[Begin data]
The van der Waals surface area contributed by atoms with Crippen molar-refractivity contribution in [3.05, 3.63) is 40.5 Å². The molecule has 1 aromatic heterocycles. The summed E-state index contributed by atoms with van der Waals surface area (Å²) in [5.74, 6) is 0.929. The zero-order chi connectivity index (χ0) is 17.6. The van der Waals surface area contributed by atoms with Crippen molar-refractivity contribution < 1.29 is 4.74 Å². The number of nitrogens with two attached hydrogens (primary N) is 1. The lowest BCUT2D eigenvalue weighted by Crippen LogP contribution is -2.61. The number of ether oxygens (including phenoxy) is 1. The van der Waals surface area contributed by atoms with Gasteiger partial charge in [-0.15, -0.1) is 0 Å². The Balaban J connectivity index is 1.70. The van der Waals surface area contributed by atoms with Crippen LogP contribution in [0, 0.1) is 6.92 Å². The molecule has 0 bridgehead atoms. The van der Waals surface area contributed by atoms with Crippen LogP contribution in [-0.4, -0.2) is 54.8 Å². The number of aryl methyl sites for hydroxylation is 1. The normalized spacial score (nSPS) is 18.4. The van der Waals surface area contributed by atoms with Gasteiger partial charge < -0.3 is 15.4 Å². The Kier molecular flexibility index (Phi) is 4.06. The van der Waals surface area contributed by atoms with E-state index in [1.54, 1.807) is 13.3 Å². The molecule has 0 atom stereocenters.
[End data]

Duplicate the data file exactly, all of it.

The van der Waals surface area contributed by atoms with Crippen molar-refractivity contribution in [3.05, 3.63) is 40.5 Å². The molecule has 1 aromatic heterocycles. The summed E-state index contributed by atoms with van der Waals surface area (Å²) in [5.74, 6) is 0.929. The zero-order chi connectivity index (χ0) is 17.6. The van der Waals surface area contributed by atoms with Crippen molar-refractivity contribution < 1.29 is 4.74 Å². The number of nitrogens with two attached hydrogens (primary N) is 1. The lowest BCUT2D eigenvalue weighted by Crippen LogP contribution is -2.61. The number of ether oxygens (including phenoxy) is 1. The van der Waals surface area contributed by atoms with Gasteiger partial charge in [-0.15, -0.1) is 0 Å². The Balaban J connectivity index is 1.70. The van der Waals surface area contributed by atoms with Crippen LogP contribution in [0, 0.1) is 6.92 Å². The molecule has 0 bridgehead atoms. The van der Waals surface area contributed by atoms with Crippen LogP contribution in [-0.4, -0.2) is 54.8 Å². The number of aryl methyl sites for hydroxylation is 1. The normalized spacial score (nSPS) is 18.4. The van der Waals surface area contributed by atoms with Gasteiger partial charge < -0.3 is 15.4 Å². The Kier molecular flexibility index (Phi) is 4.06. The van der Waals surface area contributed by atoms with E-state index in [1.54, 1.807) is 13.3 Å². The molecule has 0 atom stereocenters.